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Queen’s alumna helping to protect frontline healthcare providers

Campaign led by Joanna Griffiths (Com’05) has raised more than $150,000 to purchase Personal Protection Equipment.

Joanna Griffiths
Joanna Griffiths (Com’05) is leading a campaign to raise funds to purchase Personal Protection Equipment for frontline healthcare workers during the coronavirus pandemic.

In the early days of the COVID-19 pandemic, Joanna Griffiths (Com’05), was talking with her brother, a doctor working in a Hamilton hospital. He mentioned that masks, gloves, and gowns, also known as personal protective equipment (PPE), were in short supply, and that his fellow frontline health-care workers in hospitals, shelters, and clinics across the country were growing desperate.

Fortunately, Griffiths was in a position to offer support. She is, after all, the founder of Knixwear, a women’s intimate apparel manufacturer, the sixth fastest growing company in Canada.

“My brother said he was really worried about their PPE supplies and wondered if we could help them get access to supplies through my network,” she recalls.

Griffiths and her team sprang into action. They reached out to their manufacturing contacts and vendors, and found them willing to lend a hand. The next step was to find the resources. “We decided to launch a Go Fund Me campaign so that we could just get ahead of things,” she says. “We started ordering supplies so that they could be here immediately while these broader initiatives were taking place.”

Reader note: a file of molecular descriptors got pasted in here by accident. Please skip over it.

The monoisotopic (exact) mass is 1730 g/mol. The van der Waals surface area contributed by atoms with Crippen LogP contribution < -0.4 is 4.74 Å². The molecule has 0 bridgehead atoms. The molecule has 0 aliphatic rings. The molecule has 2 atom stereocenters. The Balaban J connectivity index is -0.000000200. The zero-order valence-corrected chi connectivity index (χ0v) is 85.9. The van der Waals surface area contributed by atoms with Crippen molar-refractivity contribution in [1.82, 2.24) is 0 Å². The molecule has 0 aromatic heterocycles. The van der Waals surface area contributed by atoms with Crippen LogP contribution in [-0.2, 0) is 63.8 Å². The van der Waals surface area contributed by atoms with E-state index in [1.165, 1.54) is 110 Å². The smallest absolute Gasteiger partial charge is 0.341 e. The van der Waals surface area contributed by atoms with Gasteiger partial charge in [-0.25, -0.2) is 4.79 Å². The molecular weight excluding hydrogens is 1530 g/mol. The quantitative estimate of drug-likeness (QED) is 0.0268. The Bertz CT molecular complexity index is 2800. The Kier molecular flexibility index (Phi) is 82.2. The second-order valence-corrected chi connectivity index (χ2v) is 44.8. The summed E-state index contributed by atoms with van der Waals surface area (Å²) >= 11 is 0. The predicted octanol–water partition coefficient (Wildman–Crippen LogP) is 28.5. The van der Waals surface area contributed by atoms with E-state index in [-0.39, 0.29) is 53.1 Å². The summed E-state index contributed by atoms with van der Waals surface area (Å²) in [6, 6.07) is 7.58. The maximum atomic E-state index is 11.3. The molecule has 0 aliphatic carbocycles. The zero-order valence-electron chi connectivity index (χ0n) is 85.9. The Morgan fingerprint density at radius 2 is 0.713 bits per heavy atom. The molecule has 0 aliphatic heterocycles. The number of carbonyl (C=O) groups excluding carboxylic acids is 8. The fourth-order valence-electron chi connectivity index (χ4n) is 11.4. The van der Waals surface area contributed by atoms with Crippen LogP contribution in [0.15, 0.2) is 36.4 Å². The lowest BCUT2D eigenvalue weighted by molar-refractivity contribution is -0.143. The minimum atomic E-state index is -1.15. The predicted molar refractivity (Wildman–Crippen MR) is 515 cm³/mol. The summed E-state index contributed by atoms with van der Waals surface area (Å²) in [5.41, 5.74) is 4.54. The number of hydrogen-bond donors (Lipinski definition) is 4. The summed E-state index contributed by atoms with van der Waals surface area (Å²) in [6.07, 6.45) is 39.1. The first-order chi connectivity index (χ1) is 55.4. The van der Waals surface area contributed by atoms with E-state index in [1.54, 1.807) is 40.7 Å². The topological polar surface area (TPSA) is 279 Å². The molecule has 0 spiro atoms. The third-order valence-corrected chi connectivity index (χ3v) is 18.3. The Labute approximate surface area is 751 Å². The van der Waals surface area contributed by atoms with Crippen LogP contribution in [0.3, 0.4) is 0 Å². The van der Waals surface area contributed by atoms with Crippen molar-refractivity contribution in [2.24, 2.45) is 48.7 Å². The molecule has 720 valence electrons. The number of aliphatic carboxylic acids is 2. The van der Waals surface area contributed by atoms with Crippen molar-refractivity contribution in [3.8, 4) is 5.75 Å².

The campaign has raised more than $150,000. All money raised is going directly toward purchasing the items to donate. Knix and its partners will cover all costs associated with shipping and distributing the items.

Confronting COVID-19 Read more articles in this series

They are now ordering and distributing PPE items across the country and have set up a registry where health-care facilities in need can sign up. “We’ve had 40 institutions fill out the form and that’s across the country,” Griffiths says. This means hospital workers can safely treat COVID-19 patients without the risk of contracting and spreading the virus.

Griffiths recognizes her responsibility as someone in a position to help others. “We’ve done partnerships with the Canadian Breast Cancer Foundation and different organizations,” she says. “A couple of years ago, we launched a campaign called Faces of Fertility to facilitate conversations around fertility. We also have our Positive Returns Program. When you order a bra from us online, if it doesn’t fit or you don’t like it, we enable you to donate that to a local women’s shelter.”

“I think at the best of times, it’s every leader’s responsibility to give back to society,” she says. “And in times of crisis — and this really is a crisis — I think that responsibility increases.”

This article was first published on the Queen's Alumni website.